7. Best New Blog (Not Involving Me) of the Year (Lifestyle Division): Me 2.0 by Mikalee Byerman (Note: Language NSFW). I am totally happily married, and have been for a long, long time, so a blog about a truly catastrophic divorce and its aftermath should have no appeal for me, except for the fact that this one is brilliantly written, by a fellow tall humanoid, and is hilarious to boot. So I’m hooked. Guilty of trainwreck watching as charged.

8. Best New Blog (Not Involving Me) of the Year (Geek Division): The Road to Endeavour by, uh, Stu . . . or, um, Phoenixpics . . . I’m kind of embarrassed to admit that I don’t know the author’s full, real name. But he’s doing incredible work processing photographic imagery as the Mars Exploration Rover Opportunity wears out its warranty while driving to the large and exciting Endeavour crater, which is way, way, way farther than this little electro-mechanical monster was ever intended to travel. I check this site daily, and am riveted by what I see. But, then, I am a geek.

9. Best Breakfast of the Year (Healthy Division): I was diagnosed with a fairly gnarly peptic ulcer earlier this year (what I learned: when you are doubled over in pain after a workout, your body is trying to tell you something), and as part of the physical work-up done afterward, the doctors noted that my bad cholesterol was a little bit elevated, though my overall blood levels were good. This offended my sensibilities, because I’m actually in very good physical shape, and my blood should obey my wishes at all times, and not go off making bad cholesterol unless I tell it to, dammit. So to curb my precious bodily fluids’ proclivity toward manufacturing unauthorized, vein-clogging goop, I sought out a high fiber, low fat, lower calorie breakfast alternative to my long-time classic of grilled cheese on rye and sausage. Believe it or not, the healthiest, most satisfying option I’ve found is to get two whole wheat pancakes (no butter!) and a cup of coffee at Denny’s on Wolf Road in Colonie. Total price (including tip and a Troy Record to read while I eat): $6.75 per day. It features about 350 calories, with nearly half of a day’s recommended cholesterol-eating fiber content. Take that, bad blood!

10. Best Breakfast of the Year (Cholesterol Nightmare and Closed for Renovation Divisions): Sometimes in 2010, though, I still wanted that grilled cheese on rye and sausage for breakfast, bad cholesterol be damned. And when I did, nobody did it better than the Metro 20 Diner, on the outskirts of the odious Crossgates Mall. But, alas and alack, Metro 20 was recently shuttered for renovation, under new management, so I don’t know if they’re going to continue delivering the goods in 2011 or not. Which makes them worth a mention today, if for no other reason than to preserve their greasy goodness for posterity’s sake.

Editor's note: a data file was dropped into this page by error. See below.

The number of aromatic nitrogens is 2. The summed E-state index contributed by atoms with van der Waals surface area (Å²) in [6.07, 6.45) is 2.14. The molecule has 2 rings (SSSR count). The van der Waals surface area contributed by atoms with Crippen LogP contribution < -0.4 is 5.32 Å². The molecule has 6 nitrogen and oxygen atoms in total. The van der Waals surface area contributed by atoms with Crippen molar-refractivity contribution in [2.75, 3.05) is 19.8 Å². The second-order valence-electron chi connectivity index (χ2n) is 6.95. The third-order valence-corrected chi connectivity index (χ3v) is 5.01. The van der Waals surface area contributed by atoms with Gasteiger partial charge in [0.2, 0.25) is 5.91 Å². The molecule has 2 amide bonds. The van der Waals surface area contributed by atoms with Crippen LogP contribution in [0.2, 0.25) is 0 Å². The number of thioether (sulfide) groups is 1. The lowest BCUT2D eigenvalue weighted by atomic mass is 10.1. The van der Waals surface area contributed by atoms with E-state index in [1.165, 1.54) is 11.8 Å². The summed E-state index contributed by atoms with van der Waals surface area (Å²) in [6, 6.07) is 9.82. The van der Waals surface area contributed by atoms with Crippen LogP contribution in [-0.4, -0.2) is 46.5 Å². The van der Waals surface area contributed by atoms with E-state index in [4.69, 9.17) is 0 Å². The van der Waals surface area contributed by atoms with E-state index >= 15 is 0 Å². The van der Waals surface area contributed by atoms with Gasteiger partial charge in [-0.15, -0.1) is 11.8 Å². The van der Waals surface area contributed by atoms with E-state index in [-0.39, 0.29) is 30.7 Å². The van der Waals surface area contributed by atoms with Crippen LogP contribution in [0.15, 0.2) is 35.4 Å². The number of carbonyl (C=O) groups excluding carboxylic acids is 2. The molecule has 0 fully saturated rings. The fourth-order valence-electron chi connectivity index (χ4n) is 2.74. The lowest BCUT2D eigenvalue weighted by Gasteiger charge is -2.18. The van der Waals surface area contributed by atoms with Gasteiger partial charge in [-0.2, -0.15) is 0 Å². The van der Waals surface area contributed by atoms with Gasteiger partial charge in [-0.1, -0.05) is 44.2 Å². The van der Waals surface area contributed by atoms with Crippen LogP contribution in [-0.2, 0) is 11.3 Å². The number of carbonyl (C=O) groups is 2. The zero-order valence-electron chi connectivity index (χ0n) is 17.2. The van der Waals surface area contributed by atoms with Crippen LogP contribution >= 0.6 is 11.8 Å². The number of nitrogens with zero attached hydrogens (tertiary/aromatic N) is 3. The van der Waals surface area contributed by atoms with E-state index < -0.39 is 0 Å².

11. Best Way to Deal With a 2010 Snowpocalypse: Sit in a hot tub. Drink wine. Don’t let winter get you down.


The only thing he wanted was a gun.
He had other more pressing needs, of course,
but still, in his heart, he just wanted one.

Not for home defense or for show of force,
but just so that he didn’t feel unmanned.
Men owned guns, virility thus endorsed.

He was slow, that was true, but understand
that he was smart enough to feel the sting
when his desires were dismissed, out of hand.

So he wanted a gun, since that would bring
some sense of worth, when he felt sad or mean.
He wasn’t going to hurt anything.

(With a smile on his face, he sits and cleans
that rifle you gave him, until it gleams).

This is a terza rima sonnet that I wrote in 2004. It’s also based on a true story about my uncle, Daniel, who is, shall we say, cognitively disabled. Many years ago, my father bought Daniel a hunting rifle, so he could participate in turkey shoots, even though most folks would think that a gun was the last thing that a man of Daniel’s capabilities could and should have. But dignity comes in odd packages sometimes, and I’ve always admired my Dad for recognizing the symbolic importance of that gun, and giving a gift that meant so much to the recipient, other people’s opinions be damned. Daniel recently began dialysis for chronic kidney failure, so he’s having a tough spell this Christmas season. Here’s wishing him comfort and joy today and in the weeks to come. Likewise to you and yours. Merry Christmas!

Reefer Madness: Mutual of Omaha’s “Wild Kingdom” vs. Prog Superheroes

Scene: Lord MacCormack’s posh, secret, wood-panelled reading room, where Lord MacCormack and his friends — Viscount Mond, Edward Sir Ellington O’Brien, and Stoney Osgood — smoke pipes while reading their newspapers.

Lord MacCormack: Listen to this rot from the health section, gentlemen:

LONDON (Associated Press,Wed May 4, 2005) – Youngsters who use marijuana are more likely to develop serious mental health problems, the government said Tuesday. Past medical studies have linked marijuana with a greater incidence of mental disorders such as depression or schizophrenia. But questions remain about whether people who smoke marijuana at a young age are already predisposed to mental disorders, or whether the drug caused those disorders. Government officials say recent research makes a stronger case that smoking marijuana is itself a causal agent in psychiatric symptoms, particularly schizophrenia.


It looks like “Reefer Madness” is back, sirs! Oh, sure, you can wash the Vicodin down with vodka, youngsters, but don’t smoke weed, because that stuff will drive you insane? What kind of position is that for a respectable scientist to take? Poppycock! Gah!

(Lord MacCormack flings his newspaper across the room; his manservant, Roger, arrives soon thereafter with a cart of hemp-fortified snacks for the gentlemen).